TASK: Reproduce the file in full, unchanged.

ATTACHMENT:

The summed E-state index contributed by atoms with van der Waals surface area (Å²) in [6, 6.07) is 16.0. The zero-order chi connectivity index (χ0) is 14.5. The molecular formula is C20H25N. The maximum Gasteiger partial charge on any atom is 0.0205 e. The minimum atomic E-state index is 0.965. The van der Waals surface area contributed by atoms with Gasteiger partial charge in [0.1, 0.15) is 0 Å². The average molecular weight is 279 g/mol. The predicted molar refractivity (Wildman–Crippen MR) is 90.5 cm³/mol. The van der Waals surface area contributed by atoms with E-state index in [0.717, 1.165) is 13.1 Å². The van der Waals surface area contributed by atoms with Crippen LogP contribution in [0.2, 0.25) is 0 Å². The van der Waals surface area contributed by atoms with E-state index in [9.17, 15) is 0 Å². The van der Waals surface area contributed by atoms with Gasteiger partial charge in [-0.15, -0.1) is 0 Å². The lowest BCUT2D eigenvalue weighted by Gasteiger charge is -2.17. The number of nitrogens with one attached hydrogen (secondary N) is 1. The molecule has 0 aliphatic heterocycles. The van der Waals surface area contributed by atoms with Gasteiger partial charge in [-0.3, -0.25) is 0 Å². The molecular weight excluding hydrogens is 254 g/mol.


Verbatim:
The summed E-state index contributed by atoms with van der Waals surface area (Å²) in [6, 6.07) is 16.0. The zero-order chi connectivity index (χ0) is 14.5. The molecular formula is C20H25N. The maximum Gasteiger partial charge on any atom is 0.0205 e. The minimum atomic E-state index is 0.965. The van der Waals surface area contributed by atoms with Gasteiger partial charge in [0.1, 0.15) is 0 Å². The average molecular weight is 279 g/mol. The predicted molar refractivity (Wildman–Crippen MR) is 90.5 cm³/mol. The van der Waals surface area contributed by atoms with E-state index in [0.717, 1.165) is 13.1 Å². The van der Waals surface area contributed by atoms with Crippen LogP contribution in [0.2, 0.25) is 0 Å². The van der Waals surface area contributed by atoms with E-state index in [9.17, 15) is 0 Å². The van der Waals surface area contributed by atoms with Gasteiger partial charge in [-0.15, -0.1) is 0 Å². The lowest BCUT2D eigenvalue weighted by Gasteiger charge is -2.17. The number of nitrogens with one attached hydrogen (secondary N) is 1. The molecule has 0 aliphatic heterocycles. The van der Waals surface area contributed by atoms with Gasteiger partial charge in [-0.3, -0.25) is 0 Å². The molecular weight excluding hydrogens is 254 g/mol.